Individuals and Groups 8.2
Factors that contribute to an individual’s development:
Self-esteem: How an individual feels about themselves in terms of worth or value. Self-esteem is often referred to as being ‘high’ or ‘low’. Self-confidence: How likely we are to feel ready to take on challenges. Self-actualisation: takes many years for an adult to achieve, it is satisfying all need to a certain level. Peers: individuals of similar age. Being accepted by peers satisfies a human need to belong and be accepted. Peer groups provide security for individuals to develop within. Heredity: Passed from one generation to the next via genes. Can influence development in areas such as intelligence and personality.
Reasons for group formation:
Shared interest/common goal
Types of groups:
Primary: Also known as 1st groups include the family, they are personal relationships and interaction between members is intimate. Secondary: Include family acquaintances and others. Interaction is more superficial and communication is based on the importance of skills. Temporary: Form and dissolve as goals are identified and achieved e.g. TAFE course running for 6 weeks then finishing. Permanent: Have strong ties that enable them to exist over time e.g. family Formal: Have specific tasks and responsibilities e.g. schools, sports Informal: Occur naturally in response to the need for social contact, or through shared interests e.g. mother group, child play Roles, Relationships and Tasks within Groups:
Characteristics of group members:
Task-oriented: Place emphasis on the task and what is required to get the job done. Task-oriented members brainstorm, judge, expert, representative, implementer, chairperson, secretary. Socio-emotional: Concerned with the well-being of the group and include peacemakers, encouragers, advocates or negotiators and tensions relievers. They convey feelings, values and opinions about the job being done. They focus on people. Destructive: Stop or divert the attention of the group from achieving its goals or tasks. Can be done in a number of ways which might involve them being a victim, blocking, hushing, shelving (delaying tactics) or seeking recognition.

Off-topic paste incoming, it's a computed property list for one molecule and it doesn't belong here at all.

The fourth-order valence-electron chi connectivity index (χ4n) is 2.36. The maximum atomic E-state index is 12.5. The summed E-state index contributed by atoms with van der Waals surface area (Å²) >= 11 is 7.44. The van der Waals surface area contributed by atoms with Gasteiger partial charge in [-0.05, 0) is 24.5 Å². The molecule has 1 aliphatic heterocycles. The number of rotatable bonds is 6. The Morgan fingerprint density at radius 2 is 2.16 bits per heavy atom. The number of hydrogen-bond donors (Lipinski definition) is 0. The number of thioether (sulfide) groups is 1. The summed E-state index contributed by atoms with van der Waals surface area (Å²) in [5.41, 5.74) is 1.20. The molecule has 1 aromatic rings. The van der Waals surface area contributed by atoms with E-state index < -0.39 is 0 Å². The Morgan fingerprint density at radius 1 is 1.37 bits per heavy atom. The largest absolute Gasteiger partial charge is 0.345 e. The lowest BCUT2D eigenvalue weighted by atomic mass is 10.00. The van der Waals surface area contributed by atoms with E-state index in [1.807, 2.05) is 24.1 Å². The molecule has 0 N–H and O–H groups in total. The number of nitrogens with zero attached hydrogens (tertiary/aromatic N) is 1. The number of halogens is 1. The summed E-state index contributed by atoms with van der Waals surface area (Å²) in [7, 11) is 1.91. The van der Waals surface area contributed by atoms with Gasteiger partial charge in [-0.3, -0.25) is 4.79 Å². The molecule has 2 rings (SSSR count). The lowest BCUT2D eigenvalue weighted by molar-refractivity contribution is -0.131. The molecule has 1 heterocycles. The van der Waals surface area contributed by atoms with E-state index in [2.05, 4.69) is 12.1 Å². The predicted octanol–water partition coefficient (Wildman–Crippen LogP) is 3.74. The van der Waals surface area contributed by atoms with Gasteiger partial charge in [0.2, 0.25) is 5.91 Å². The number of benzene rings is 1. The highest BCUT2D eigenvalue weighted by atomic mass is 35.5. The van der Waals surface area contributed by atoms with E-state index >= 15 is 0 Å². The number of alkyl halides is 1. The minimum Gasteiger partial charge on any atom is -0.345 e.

Norms, Conformity and Cohesiveness within and among Groups:
Norms are standards of behavior we judge to be acceptable in given situations. Groups will have norms that help identify the group and its values. Conformity is used to describe the way in which individuals adjust their behavior in order to fit into the norms of a group. Cohesiveness when used in relationship to groups refers to the ability of the group members to feel a sense of attraction to each other and the group. Holds a group together, and makes the group follow goals.
Assumed and negotiated:
Assumed leadership is where an individual takes on the role without any discussion or it maybe agreed upon or negotiated.
Task oriented/ people oriented: Place greater emphasis on the task to be achieved, getting the job done, the organizational details and administration. People oriented will focus on people and relationships in order to complete the task. Autocratic: They make the decisions for the group; they like to be in complete control of all aspects relating to how the group functions. Expect individuals to follow instructions. Do not feel the need to involve individuals in decision-making. Laissez faire: laid-back leaders. May give the group instructions on what needs to be done but doesn’t direct to ensure the task is done, therefore, the group controls how and if decisions are made. Transformational: Provide individual consideration, intellectual stimulation and possess charisma. They provide vision; install pride and gain respect and trust. Cultural: Leader is valued for their ability to bring about ‘change’ in the community or...
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